In addition, the disclosed hydraulic arrangement can provide shock absorption against feed-back to the steering wheel of large steering loads from the stern leg in the event of partial failure of the arrangement.

Still further in addition, the disclosed construction advantageously protects against excessively fast steering action, particularly when operating at high speeds, by limiting the rate of stern leg turning movement by reason of the resistance which is incorporated in the arrangement to hydraulic flow.

Various of the features of the invention are set forth in the following claims.

Claims (20)

We claim:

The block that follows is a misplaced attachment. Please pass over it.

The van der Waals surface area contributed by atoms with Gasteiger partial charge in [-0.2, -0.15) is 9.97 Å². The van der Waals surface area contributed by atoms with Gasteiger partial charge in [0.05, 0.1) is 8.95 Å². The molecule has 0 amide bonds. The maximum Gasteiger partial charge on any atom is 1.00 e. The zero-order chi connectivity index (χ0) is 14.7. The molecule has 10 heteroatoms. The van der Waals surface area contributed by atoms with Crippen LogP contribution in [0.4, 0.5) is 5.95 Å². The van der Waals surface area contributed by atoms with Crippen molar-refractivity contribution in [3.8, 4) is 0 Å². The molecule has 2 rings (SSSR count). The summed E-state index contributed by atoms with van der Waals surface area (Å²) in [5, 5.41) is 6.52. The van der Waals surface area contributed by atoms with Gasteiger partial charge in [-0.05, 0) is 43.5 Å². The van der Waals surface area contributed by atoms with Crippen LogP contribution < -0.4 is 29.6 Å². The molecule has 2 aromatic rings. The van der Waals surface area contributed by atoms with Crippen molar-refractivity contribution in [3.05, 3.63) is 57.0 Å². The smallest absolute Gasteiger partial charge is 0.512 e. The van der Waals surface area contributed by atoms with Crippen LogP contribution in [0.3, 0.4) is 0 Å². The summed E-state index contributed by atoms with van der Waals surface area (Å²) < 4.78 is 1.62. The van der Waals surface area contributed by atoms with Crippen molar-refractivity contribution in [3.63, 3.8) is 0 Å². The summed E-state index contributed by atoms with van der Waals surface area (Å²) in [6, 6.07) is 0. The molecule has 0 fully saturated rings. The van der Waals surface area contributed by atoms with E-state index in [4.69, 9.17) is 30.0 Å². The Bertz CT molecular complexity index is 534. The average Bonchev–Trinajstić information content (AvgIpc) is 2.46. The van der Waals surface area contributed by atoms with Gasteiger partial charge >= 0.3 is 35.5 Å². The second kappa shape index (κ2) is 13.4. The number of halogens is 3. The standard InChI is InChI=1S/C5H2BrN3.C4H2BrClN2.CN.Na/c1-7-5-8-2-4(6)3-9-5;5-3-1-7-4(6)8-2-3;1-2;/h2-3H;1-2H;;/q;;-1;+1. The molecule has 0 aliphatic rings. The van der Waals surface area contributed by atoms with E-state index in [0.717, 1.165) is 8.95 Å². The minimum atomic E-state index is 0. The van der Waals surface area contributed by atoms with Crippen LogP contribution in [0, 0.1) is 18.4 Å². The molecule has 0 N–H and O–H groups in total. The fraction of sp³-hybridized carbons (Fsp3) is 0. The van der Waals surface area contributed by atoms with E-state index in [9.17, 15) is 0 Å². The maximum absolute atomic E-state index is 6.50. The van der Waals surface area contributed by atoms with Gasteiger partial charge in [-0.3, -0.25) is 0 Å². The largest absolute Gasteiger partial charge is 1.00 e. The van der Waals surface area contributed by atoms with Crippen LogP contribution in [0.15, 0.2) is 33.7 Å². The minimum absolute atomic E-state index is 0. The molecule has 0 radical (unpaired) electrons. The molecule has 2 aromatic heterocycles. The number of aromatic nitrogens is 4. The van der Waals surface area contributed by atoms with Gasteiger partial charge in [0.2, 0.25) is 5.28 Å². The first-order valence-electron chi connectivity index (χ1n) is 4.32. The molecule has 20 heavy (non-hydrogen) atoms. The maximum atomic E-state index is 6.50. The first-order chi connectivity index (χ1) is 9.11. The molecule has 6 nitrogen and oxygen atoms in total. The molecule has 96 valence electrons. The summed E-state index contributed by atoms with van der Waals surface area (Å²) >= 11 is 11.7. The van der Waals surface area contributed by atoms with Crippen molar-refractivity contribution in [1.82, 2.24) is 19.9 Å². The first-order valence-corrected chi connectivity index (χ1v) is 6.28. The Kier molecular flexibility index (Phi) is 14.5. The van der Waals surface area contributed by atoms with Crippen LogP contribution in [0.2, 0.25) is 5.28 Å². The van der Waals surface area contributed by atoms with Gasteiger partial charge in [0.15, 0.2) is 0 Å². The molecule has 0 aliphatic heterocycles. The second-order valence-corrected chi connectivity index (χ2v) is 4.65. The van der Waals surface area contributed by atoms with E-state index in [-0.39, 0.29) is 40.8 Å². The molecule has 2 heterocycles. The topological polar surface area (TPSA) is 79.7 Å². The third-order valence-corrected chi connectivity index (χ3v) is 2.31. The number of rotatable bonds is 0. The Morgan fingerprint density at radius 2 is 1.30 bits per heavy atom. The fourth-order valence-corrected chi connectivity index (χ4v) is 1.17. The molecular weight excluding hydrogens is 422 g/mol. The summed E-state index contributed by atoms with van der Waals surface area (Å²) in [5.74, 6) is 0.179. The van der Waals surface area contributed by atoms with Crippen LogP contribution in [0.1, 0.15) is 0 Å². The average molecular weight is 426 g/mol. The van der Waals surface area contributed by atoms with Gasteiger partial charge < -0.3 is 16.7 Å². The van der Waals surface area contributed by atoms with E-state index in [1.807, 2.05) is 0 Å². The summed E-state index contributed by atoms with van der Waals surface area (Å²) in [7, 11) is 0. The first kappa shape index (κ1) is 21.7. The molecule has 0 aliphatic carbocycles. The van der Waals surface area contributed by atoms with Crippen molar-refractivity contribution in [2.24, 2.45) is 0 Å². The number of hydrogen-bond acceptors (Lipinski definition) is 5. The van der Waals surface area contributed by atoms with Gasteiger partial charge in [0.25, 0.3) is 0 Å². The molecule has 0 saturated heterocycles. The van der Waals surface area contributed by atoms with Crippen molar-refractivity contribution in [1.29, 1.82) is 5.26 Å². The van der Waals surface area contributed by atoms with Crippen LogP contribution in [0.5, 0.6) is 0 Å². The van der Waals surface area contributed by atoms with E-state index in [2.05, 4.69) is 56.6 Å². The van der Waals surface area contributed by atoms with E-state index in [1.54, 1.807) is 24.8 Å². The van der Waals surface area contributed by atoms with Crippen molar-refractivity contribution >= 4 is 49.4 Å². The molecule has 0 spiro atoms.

1. A marine propulsion device comprising a movable steering member, a movable steerable member including a propeller, and steering means operatively connected with said steering member and said steerable member and including a cylinder having opposite first and second end portions, a piston operatively connected with said steering member for reciprocative movement within said cylinder between said first and second end portions in response to movement of said steering member and for permitting movement of said steerable member in response to movement of said steering member, supply means communicating with each of said first and second cylinder end portions and adapted for communication with a sump, said supply means being operative, in response to steering member movement effecting movement of said piston away from one of said cylinder end portions, for conducting hydraulic fluid from the sump into said one of said cylinder end portions, and discharge means communicating with each of said first and second cylinder end portions and adapted for communication with a sump, said discharge means being operative, in the absence of movement of said steering member, for blocking hydraulic fluid flow from each of said cylinder end portions so as thereby to lock said piston against movement in said cylinder, and being further operative, in response to movement of said steering member effecting movement of said piston away from said one cylinder end portion, for affording hydraulic fluid flow from the other of said first and second cylinder end portions to the sump so as thereby to free said piston for movement within said cylinder.